Now, all this works great for killing the player, but now I needed a way to make it so if the player was standing on a platform, it nullified the sinking effect. So, I set up a new game object called platform and gave its physical component a "FLOAT" mask, enter logic: else if (collidedObjectA->getCollisionType() == CollisionResponseType::STOP && collidedObjectB->getCollisionType() == CollisionResponseType::FLOAT) { collidedObjectA->getPosition().z = 0; } Now, this will reset the Z of the player so that he doesn't reach the threshold we talked about earlier. I'm not certain that I need the other condition here (if objectA = type "STOP"), I'll mess with that sometime.   As you can probably imagine, the changes that were required in order to get this working properly were a lot further reaching than just this obvious code, but the end result is looking great! Also, I'd like to mention that I've updated the map with new sprites! It's looking pretty good now I think. No new enemies yet, I need to figure out how to pack the separated sprites into atlases so I can animate them properly.  Just a few more things to do, need to have a victory trigger, and then some kind of menu! Oh, and a score system, ugh... Definitely a bit more work to do! I'm not certain if I will make the deadline, but participation has been a blast so far!   2018-11-24_12-36-11.mp4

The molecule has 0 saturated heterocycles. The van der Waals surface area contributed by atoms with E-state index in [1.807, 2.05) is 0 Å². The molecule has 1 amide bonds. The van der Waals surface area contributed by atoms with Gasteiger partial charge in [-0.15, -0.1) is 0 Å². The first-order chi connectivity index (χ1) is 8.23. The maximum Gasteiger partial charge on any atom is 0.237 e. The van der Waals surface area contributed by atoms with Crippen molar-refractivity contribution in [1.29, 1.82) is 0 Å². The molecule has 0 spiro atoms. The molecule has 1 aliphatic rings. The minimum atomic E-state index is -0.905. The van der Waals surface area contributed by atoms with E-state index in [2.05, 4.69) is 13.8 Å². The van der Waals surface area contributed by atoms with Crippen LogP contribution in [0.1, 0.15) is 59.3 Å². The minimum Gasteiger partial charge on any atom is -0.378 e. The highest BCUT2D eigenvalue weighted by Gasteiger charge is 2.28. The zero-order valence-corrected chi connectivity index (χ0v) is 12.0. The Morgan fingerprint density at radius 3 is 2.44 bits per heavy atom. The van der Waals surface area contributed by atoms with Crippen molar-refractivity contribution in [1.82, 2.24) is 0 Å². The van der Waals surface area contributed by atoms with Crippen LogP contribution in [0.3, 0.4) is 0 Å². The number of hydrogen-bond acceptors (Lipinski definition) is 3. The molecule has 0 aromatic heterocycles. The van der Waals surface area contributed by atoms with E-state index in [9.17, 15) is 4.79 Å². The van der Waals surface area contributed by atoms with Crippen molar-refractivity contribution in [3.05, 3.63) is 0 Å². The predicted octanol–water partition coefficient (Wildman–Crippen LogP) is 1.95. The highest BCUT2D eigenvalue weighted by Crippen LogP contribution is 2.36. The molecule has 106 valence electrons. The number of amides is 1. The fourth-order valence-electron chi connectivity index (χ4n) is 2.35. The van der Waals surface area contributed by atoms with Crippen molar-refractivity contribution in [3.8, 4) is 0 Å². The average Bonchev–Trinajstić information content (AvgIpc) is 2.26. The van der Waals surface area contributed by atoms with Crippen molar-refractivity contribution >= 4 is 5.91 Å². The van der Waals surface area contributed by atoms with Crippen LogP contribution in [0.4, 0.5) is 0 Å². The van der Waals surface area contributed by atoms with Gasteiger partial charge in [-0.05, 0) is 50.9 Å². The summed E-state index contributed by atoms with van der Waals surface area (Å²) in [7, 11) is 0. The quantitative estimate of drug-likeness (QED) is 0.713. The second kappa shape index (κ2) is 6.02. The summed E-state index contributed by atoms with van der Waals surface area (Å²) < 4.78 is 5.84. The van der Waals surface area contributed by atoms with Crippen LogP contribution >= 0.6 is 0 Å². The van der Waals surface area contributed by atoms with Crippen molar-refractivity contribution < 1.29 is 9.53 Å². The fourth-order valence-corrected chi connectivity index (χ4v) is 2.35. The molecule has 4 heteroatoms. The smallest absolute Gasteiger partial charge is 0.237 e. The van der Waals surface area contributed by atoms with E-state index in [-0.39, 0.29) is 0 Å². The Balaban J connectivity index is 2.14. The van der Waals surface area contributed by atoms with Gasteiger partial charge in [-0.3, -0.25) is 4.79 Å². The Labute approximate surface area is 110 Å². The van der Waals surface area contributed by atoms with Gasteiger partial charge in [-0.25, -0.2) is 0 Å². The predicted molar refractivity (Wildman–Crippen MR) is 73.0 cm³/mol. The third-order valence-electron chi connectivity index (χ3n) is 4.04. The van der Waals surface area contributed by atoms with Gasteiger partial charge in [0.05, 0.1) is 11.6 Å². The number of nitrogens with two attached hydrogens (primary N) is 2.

## Game Events based on Physics Interactions